Plenty of goodness there.  Amazing efforts and tests of endurance in each one.

Fun to watch.

But don’t forget to get out there and do something yourself!

Yeah…

Goddess and I moved here a bit over a year ago, initially so I could go to bike school.  Then Goddess started her school and will finish in another month.

Our goal was to use this area as a springboard to look around the western US for a place to settle.  At least as far as I can settle, having never lived anywhere longer than five years.

But the place sure has grown on us.

Especially when this is just 25 minutes from the house, a spot where I saw only two other people in three hours.

Yeah, I could get used to this.

Rogue Sunset

Looking northwest from the edge of the Cascade-Siskiyou National Monument towards Ashland and Medford, along the length of the Rogue Valley.

Shasta Cumulus

Mount Shasta, California, as viewed from the foot of Pilot Rock, Jackson County, Oregon.

Shasta Cumulus

Very fitting for this vernal equinox.  It marks the end of the winter that never was for us.  It wasn’t much of one for the Shasta area either, although they were able to open one ski run for a week, thanks to man-made snow (the Shasta ski area is low on the mountain, below the snow line you can see above).

If you are tracking to the minute, the actual vernal equinox is today, 20 March 2014 at 16:47UTC.  Click here to see what time that means for your time zone.

Just remember, that doesn’t mean that summer is here.  It just means the next few months are going to be bits of summer and bits of winter.

Just today I was riding my mountain bike on a mountain adjacent to where this was taken, at about the same elevation (5,300′).  The day after this picture was taken, we got snow down below this level.  Today I was in shorts, riding through the forest, snow and mud splashing everywhere.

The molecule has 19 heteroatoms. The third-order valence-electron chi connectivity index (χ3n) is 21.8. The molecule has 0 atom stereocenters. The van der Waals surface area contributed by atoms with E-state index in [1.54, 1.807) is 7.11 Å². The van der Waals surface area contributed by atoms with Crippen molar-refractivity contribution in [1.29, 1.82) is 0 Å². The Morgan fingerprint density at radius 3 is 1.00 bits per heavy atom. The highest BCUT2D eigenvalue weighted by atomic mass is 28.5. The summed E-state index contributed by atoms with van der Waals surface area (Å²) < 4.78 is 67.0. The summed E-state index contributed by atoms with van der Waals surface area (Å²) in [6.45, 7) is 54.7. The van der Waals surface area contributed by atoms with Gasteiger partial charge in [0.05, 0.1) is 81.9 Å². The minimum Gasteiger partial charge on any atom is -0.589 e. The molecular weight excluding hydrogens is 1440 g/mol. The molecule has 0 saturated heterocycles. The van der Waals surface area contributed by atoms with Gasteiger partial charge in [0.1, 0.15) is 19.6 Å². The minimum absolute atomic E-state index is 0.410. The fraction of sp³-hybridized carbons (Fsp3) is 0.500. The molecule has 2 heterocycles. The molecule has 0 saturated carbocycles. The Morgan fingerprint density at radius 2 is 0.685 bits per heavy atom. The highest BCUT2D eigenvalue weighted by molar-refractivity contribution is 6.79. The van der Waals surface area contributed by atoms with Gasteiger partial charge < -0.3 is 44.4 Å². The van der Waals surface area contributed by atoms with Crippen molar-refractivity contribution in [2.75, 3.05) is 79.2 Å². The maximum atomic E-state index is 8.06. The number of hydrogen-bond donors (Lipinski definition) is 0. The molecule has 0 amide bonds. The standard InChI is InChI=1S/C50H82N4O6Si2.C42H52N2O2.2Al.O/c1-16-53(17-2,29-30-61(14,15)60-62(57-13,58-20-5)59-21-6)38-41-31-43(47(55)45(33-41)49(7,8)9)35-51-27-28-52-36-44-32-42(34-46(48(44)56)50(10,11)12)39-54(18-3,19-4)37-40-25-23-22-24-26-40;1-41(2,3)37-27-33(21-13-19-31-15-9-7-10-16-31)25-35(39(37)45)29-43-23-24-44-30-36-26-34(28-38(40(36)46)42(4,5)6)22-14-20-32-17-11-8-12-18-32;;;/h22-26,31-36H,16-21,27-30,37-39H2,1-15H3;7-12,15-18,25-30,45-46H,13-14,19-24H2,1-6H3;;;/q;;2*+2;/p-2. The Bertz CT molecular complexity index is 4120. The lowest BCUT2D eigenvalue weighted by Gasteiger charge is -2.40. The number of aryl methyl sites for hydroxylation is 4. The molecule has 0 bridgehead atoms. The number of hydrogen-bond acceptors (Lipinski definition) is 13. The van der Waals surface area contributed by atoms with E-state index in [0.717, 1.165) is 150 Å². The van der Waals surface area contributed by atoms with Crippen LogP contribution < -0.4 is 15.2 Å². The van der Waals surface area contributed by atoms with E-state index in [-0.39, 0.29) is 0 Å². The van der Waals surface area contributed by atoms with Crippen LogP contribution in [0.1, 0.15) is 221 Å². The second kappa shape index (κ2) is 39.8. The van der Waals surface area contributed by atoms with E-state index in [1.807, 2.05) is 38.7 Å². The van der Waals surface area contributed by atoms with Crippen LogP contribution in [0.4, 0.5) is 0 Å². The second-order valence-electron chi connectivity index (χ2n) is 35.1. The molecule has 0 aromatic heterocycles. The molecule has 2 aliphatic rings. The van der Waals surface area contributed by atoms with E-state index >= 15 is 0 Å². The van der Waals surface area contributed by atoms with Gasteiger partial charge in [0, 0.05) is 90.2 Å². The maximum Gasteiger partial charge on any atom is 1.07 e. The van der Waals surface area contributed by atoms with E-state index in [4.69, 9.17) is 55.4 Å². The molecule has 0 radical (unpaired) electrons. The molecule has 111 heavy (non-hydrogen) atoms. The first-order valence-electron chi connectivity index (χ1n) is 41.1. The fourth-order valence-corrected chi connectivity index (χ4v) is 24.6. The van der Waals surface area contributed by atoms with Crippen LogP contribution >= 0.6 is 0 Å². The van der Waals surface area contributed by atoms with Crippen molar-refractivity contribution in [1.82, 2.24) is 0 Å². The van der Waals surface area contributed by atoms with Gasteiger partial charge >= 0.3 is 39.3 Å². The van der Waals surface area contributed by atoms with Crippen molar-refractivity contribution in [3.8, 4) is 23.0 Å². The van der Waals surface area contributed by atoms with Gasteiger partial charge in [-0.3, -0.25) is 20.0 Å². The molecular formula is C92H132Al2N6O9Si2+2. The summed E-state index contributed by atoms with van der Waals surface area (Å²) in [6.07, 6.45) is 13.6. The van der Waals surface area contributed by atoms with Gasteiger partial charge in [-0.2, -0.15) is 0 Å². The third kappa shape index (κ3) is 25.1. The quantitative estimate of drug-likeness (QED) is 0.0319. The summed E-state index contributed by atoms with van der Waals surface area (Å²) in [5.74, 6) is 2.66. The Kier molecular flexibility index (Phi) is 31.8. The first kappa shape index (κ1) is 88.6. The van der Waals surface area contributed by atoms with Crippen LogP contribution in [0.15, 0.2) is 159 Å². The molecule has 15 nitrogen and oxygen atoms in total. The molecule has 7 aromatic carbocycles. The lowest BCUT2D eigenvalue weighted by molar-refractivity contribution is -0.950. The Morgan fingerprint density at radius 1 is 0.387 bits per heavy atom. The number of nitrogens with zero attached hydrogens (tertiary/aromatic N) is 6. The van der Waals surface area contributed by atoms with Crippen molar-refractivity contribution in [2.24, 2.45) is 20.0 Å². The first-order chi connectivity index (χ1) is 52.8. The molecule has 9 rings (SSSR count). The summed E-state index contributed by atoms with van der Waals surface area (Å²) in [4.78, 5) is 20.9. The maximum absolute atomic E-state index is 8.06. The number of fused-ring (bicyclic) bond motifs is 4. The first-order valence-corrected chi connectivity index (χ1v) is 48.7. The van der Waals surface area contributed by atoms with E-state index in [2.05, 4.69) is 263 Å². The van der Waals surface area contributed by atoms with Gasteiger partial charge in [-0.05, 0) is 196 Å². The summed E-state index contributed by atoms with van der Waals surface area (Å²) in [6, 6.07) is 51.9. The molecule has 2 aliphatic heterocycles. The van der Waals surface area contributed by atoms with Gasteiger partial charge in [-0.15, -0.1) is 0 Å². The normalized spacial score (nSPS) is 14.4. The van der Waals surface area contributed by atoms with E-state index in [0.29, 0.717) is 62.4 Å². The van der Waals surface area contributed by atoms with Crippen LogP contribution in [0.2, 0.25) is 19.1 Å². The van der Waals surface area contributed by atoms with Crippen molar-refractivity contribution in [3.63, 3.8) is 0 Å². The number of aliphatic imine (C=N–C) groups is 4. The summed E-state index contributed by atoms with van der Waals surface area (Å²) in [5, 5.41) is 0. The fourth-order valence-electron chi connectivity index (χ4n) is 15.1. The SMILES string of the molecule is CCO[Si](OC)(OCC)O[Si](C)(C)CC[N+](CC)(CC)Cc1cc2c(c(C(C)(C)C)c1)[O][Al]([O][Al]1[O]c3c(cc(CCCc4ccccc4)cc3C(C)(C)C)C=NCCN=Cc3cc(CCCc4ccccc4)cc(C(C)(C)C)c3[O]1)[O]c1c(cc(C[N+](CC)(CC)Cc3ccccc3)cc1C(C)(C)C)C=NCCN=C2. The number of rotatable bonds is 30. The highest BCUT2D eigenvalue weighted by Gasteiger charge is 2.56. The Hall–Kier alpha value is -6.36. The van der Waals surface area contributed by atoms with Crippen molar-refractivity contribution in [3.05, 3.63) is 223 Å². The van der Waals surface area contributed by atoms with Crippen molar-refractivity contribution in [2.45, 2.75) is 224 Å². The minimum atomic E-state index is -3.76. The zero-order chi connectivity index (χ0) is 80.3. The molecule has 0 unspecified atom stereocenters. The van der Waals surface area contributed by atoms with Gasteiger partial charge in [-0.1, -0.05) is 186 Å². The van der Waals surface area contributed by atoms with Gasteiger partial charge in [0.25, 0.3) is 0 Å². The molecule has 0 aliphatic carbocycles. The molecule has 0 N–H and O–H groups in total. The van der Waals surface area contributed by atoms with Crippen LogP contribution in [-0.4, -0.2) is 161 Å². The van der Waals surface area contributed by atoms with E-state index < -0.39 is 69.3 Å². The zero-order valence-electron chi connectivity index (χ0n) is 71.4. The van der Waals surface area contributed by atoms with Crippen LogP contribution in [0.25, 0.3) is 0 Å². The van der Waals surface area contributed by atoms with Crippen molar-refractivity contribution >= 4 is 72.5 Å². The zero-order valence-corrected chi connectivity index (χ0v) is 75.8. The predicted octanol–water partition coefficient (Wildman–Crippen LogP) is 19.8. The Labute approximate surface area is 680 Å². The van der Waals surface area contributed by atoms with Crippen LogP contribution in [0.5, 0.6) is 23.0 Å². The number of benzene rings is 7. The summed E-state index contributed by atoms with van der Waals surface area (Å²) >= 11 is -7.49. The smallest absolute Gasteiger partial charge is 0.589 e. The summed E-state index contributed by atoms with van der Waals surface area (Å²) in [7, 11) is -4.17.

Cold splats against bare sweaty skin.

A bit of summer, a bit of winter.

Good Fun

Last night was a first for me, playing bicycle polo.

It was quite a bit of fun.

Although I’ll need to get a new bicycle for it if I continue to play.

Oh darn.

It’s fast-paced and frenetic.

Bike Polo

This group plays in a parking garage, so the court is narrow and short, just enough space for six cyclists rushing for the ball, braking, turning and occasionally crashing.  The whole time, laughs echo around the court.

That’s the right attitude.

I’ll be back.

Mud in the Teeth

It’s New Year’s Day.  I’m grinning ear to ear as I drive up to the ski lodge.

Although it should be only have a grin, since I won’t be skiing.

We had what looked like a great start to the ski season with a good dumping in early December.  But that’s been it.  Temperatures on the mountain have been in the 40’s and 50’s since.  There’s patches of ice in some of the shadows, but certainly nothing that anyone with skis would even look at.

But that means the trails are open for biking.  And we’re making lemonade.

Mud in the Teeth

You might recall that I built this bicycle myself, although the last time you saw it, it was much cleaner than this.

I’ve been using and abusing it, trying to get a feel for this bike compared to my old mountain bike.  The change from 26″ to 29″ wheels is huge, especially how quickly the 29er accelerates out of turns and downhill.  Not to mention how it rolls over and through the rock gardens.  It’s an interesting exercise to short circuit the reasoning and accelerate through a section of large rocks; the faster, the easier it is to stay upright.

But all of this riding, through the rocks and off sweet jumps, means that my handbuilt wheels are taking a beating.  I expected that.  As a matter of fact, I did not use any thread-locking compound on the spokes, knowing the wheels would move out of true easier, but the lack of compound would make it easier to true them.  Today was the day that the real wheel let me know that I’d been pushing it pretty well as the tire started rubbing the frame.  A few adjustments and I was back on the trail.  A few more rock gardens and sweet jumps and it was rubbing again.  No matter.  I knew I’d get home.